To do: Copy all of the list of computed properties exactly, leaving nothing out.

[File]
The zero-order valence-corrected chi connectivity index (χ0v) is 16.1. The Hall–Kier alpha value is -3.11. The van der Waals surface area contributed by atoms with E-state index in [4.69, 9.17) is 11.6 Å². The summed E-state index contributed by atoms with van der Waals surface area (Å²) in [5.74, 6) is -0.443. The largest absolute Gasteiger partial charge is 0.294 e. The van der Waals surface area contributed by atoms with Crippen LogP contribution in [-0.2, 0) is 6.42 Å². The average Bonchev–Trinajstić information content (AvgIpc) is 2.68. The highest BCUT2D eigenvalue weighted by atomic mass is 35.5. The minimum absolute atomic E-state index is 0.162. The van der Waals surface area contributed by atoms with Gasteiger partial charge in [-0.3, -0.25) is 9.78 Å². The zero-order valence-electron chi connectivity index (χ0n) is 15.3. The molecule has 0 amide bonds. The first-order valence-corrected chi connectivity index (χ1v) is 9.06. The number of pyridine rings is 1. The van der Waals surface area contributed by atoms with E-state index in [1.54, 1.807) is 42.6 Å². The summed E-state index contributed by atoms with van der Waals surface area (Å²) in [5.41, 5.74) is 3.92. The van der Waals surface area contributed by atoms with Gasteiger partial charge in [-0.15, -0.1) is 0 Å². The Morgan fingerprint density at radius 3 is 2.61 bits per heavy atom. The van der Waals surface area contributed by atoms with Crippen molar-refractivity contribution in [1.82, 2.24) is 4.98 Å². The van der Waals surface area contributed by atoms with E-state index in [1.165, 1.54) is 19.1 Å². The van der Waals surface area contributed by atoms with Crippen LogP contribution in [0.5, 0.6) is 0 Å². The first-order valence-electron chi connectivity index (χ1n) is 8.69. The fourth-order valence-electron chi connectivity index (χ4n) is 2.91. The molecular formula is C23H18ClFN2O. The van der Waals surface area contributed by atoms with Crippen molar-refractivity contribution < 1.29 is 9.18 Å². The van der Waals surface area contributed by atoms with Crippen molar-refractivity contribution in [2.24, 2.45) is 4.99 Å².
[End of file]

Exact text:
The zero-order valence-corrected chi connectivity index (χ0v) is 16.1. The Hall–Kier alpha value is -3.11. The van der Waals surface area contributed by atoms with E-state index in [4.69, 9.17) is 11.6 Å². The summed E-state index contributed by atoms with van der Waals surface area (Å²) in [5.74, 6) is -0.443. The largest absolute Gasteiger partial charge is 0.294 e. The van der Waals surface area contributed by atoms with Crippen LogP contribution in [-0.2, 0) is 6.42 Å². The average Bonchev–Trinajstić information content (AvgIpc) is 2.68. The highest BCUT2D eigenvalue weighted by atomic mass is 35.5. The minimum absolute atomic E-state index is 0.162. The van der Waals surface area contributed by atoms with Gasteiger partial charge in [-0.3, -0.25) is 9.78 Å². The zero-order valence-electron chi connectivity index (χ0n) is 15.3. The molecule has 0 amide bonds. The first-order valence-corrected chi connectivity index (χ1v) is 9.06. The number of pyridine rings is 1. The van der Waals surface area contributed by atoms with E-state index in [1.54, 1.807) is 42.6 Å². The summed E-state index contributed by atoms with van der Waals surface area (Å²) in [5.41, 5.74) is 3.92. The van der Waals surface area contributed by atoms with Gasteiger partial charge in [-0.15, -0.1) is 0 Å². The Morgan fingerprint density at radius 3 is 2.61 bits per heavy atom. The van der Waals surface area contributed by atoms with Crippen molar-refractivity contribution in [1.82, 2.24) is 4.98 Å². The van der Waals surface area contributed by atoms with E-state index in [1.165, 1.54) is 19.1 Å². The van der Waals surface area contributed by atoms with Crippen LogP contribution in [0.5, 0.6) is 0 Å². The first-order valence-electron chi connectivity index (χ1n) is 8.69. The fourth-order valence-electron chi connectivity index (χ4n) is 2.91. The molecular formula is C23H18ClFN2O. The van der Waals surface area contributed by atoms with Crippen molar-refractivity contribution < 1.29 is 9.18 Å². The van der Waals surface area contributed by atoms with Crippen molar-refractivity contribution in [2.24, 2.45) is 4.99 Å².